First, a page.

Elsewhere, Luka Modric—to many the best attacking midfielder in the Premier League last season—finished fourth in both completions and attempts and with an absolutely fantastic 85.80% success rate. And Liverpool's new arrival Jordan Henderson, who with Sunderland was known for a judicious sprinkling of long, raking balls amongst his generally confident possession play, completed only 33 fewer passes than Adam despite attempting 240 less. As a result he ended up with a completion rate over ten points higher than Adam's at 77.85% despite taking many of Sunderland's set-pieces and often playing on the right where he would deliver crosses, two acts that can't help but lower a player's passing percentage and things many defenders of Adam point to as an excuse for his low success rate.
None of this bodes well for Adam, no matter where he ends up, and his growing inconsistency over the second half of the season as many teams began to put more pressure on him hardly helped those final numbers. Still, even towards the end he did have his moments against sides that either didn't have the players to give him a hard time or the tactical sense to do so. In the beginning, though, he also had his share of bad games even while he was having mostly good.
Beyond the questions raised by such inconsistency—and his at times reckless passing with resulting numbers that can't be explained away by his taking of corners—if Liverpool is indeed his immanent destination the club will have to wonder if Adam needs to be the focal point to match even the uneven success he managed at times with Blackpool. Because there is reason to worry that the image of Adam as a long-range passing master is built on constantly getting the ball and being given the opportunity to attempt such high-risk passes over and over and over again, ensuring that a handful of successful attempts will make it into the highlight packages and sink into the minds of many over the course of an entire season. Certainly he looked far from good earlier in his career with Rangers, a club where he wasn't given the freedom to play as he pleased as the team's focal point. Before his successful stint at Blackpool that's fresh in everybody's memory he left the Scottish club in disgrace, with problems off the pitch to match his poor play on it and the fans considering him an object of ridicule.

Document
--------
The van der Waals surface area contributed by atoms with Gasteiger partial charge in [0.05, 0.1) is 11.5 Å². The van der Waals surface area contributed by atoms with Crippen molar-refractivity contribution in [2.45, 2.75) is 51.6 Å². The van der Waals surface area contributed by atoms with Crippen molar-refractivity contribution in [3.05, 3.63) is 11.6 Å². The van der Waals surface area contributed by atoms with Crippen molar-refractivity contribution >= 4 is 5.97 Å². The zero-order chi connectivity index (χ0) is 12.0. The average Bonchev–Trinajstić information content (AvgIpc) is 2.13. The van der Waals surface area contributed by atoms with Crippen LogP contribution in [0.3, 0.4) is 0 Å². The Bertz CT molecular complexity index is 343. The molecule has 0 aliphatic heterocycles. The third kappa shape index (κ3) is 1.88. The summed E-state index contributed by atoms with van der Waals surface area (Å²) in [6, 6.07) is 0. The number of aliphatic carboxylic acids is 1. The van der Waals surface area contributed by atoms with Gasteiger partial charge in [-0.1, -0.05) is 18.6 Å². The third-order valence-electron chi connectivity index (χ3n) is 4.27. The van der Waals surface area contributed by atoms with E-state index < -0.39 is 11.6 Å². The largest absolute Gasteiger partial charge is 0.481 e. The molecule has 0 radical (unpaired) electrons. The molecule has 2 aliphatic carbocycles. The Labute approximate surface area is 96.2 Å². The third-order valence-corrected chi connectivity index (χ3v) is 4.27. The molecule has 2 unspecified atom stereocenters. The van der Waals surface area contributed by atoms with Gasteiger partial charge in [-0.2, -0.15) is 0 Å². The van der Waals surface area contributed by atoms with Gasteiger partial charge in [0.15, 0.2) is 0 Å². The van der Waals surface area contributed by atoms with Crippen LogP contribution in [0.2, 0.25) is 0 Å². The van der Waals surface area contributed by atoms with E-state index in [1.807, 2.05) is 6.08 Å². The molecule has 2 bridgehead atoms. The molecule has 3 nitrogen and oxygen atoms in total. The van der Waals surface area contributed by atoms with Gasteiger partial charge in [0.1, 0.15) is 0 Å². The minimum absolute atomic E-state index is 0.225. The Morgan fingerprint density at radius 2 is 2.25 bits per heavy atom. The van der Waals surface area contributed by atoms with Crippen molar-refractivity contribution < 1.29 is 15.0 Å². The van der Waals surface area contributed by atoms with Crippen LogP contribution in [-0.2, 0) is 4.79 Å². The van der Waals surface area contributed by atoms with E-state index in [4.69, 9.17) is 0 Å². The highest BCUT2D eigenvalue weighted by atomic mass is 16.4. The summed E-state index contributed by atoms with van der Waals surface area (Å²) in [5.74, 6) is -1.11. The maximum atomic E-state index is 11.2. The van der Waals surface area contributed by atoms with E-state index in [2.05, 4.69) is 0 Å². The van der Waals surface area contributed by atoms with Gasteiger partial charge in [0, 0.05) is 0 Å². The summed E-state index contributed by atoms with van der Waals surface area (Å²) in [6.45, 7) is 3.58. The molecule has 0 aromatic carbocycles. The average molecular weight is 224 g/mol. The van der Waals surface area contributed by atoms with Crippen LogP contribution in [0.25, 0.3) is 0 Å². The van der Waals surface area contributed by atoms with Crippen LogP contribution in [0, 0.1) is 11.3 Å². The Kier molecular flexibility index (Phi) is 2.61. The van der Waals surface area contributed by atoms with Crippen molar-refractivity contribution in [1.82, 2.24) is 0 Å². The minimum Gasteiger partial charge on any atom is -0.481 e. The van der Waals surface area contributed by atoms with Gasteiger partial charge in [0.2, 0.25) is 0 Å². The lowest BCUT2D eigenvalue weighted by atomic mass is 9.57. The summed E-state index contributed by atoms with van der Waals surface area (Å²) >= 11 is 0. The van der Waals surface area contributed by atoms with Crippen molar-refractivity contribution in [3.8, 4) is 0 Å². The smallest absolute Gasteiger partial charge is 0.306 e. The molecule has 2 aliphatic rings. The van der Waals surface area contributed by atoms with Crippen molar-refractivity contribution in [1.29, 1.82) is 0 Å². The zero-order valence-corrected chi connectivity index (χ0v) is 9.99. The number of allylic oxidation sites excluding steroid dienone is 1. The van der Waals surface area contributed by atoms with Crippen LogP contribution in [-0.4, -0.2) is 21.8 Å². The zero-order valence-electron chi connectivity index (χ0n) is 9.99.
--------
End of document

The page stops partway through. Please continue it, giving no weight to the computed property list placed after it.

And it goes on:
And in the end that leaves three Charlie Adams: the frankly poor Rangers player who couldn't perform as a smaller component expected to fit into the team concept; the phenomenal if risky and inconsistent passer of the early 2010-11 Peremier League season who made a name for himself; and the player who later became even more inconsistent once opponents began to focus on him as a serious threat, but who still showed flashes of quality as his side's midfield focal point.
Considering that final version of Charlie Adam as it applies to his likely move to Liverpool, on one hand it will be harder for defenses to focus on him at a bigger club in the way many began to as the Premier League season progressed at Blackpool. But on the other hand, his experience at a club where he wasn't the focal point was hardly a smashing success, and that disappointment came in turn after a time spent almost single-handedly dragging St. Mirren out of the Scottish first division and into the SPL as their key player. To be successful at a club like Liverpool, he'll have to have the ability to do something he's never shown signs of being capable of before in his career: He'll need to become an at least passably consistent performer while not being the biggest name in the side. And then, even if it is the "good" Charlie Adam who shows up at Liverpool, that still leaves a pile of questions and a vast gulf between him and last season's most successful attacking Premier League midfielders like Murphy, Wilshere, and Modric.
At his best, Adam does bring some positive attributes to any football club, but those positives come with a great deal of risk. Even at his best, those positives come with a great deal of risk.
Note: People have asked about how Gerrard's passing stats compare to Adam and the rest. I've mentioned it on the Liverpool Offside's Twitter, but it seems I should add it to the record here: the oft injured Steven Gerrard ranked 32 and 35 in attempts and completions (respectively) amongst midfielders, completing 977 out of 1256 passes at a rate of 77.79%. That places him in the same range as players like Fabregas and Henderson, and further suggests that Adam being nearly ten points worse can't be explained by set-pieces, corners, and "Hollywood" balls.